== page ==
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feminist news round-up 10.03.16


Liddle: IWD an opportunity to bring marginalised voices to the fore
Celeste Liddle writes on the widespread ignorance of the history of Aboriginal people, particularly women, for Daily Life. The reference by Channel 7 to Port Arthur as ‘Australia’s worst massacre’ ignores earlier massacres of Aboriginal people, including the Mowla Bluff Massacre in 1916 in which 400 people were gunned down. Liddle notes that International Women’s Day provides an opportunity for women to look at their history and ensure that certain women are not left behind.

Eugenia Flynn on strong Chinese women as role models
Keeping with the International Women’s Day theme, Eugenia Flynn has written about her and her family’s experience with racism and prejudice due to their Chinese Aboriginal heritage. These experiences drove Flynn to seek out strong Chinese women as role models. She describes them here – from chef Kylie Kwong to Claudia Cream, the first Asian-born lawyer to be appointed to the South Australian Supreme Court.

Women dominating visual arts education in Australia but still under-represented commercially
A new report has found that, although nearly three quarters of visual arts graduates in Australia are women, they make up under half of all artists exhibited in both commercial galleries and state museums. The report was conducted from 2008 to 2014 by artist Elvis Richardson, and released on Tuesday to coincide with IWD. Richardson recommends that stakeholders collect and publish gender representation figures, using it to inform their decisions, as well as advocate for changes within the sector.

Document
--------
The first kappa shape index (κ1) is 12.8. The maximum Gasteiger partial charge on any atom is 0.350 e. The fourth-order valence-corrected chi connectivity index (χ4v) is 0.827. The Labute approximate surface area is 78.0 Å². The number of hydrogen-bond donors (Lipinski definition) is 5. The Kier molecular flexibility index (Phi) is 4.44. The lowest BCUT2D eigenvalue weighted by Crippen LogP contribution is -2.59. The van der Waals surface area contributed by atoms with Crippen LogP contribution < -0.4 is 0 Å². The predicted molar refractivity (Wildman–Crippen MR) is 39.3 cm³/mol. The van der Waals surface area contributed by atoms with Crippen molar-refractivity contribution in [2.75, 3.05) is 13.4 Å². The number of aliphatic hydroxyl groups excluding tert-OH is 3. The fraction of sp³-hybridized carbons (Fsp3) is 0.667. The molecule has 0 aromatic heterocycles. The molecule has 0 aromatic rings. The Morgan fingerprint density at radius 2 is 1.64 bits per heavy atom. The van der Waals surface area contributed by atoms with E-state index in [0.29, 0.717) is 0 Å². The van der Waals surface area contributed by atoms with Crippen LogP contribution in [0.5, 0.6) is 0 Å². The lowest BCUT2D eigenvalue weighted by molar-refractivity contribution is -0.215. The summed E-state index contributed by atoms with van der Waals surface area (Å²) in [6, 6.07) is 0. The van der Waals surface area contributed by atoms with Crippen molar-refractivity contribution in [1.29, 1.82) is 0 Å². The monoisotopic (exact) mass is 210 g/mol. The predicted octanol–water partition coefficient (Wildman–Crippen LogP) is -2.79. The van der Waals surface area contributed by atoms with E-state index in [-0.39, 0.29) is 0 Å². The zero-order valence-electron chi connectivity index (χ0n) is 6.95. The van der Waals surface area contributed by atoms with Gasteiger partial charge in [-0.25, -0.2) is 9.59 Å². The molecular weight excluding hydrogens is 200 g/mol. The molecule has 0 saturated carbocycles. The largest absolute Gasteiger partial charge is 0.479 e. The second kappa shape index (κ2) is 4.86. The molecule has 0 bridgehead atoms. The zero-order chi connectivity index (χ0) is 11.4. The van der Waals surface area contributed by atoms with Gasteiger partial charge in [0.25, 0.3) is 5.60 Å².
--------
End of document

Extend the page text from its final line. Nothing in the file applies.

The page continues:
Biologist promises to write a Wikipedia article on a woman scientist for every harassing email she receives
Badass undergraduate biologist Emily Temple-Wood created WikiProject Women Scientists in 2012 after she noticed that many women members of the prestigious Royal Society did not have their own pages. Since then, she has received countless harassing emails undermining both her work and more personally. Temple-Wood’s pledge to create a new page for a woman scientist each time she receives such an email has inspired at least 70 other members of the project to do the same.

Why are future mothers almost exclusively burdened with the responsibility of their baby’s health?
Kali Hollaway questions why women almost exclusively bear the responsibility of their future baby’s health – from the mother’s age to their food and drink habits. Despite conception clearly involving two parties, research has found that there is a disproportionate amount of studies focusing on what women are doing wrong. The article examines the effect of the father’s age, drinking habits and diet on foetuses – all areas in which future mothers are usually scrutinised.

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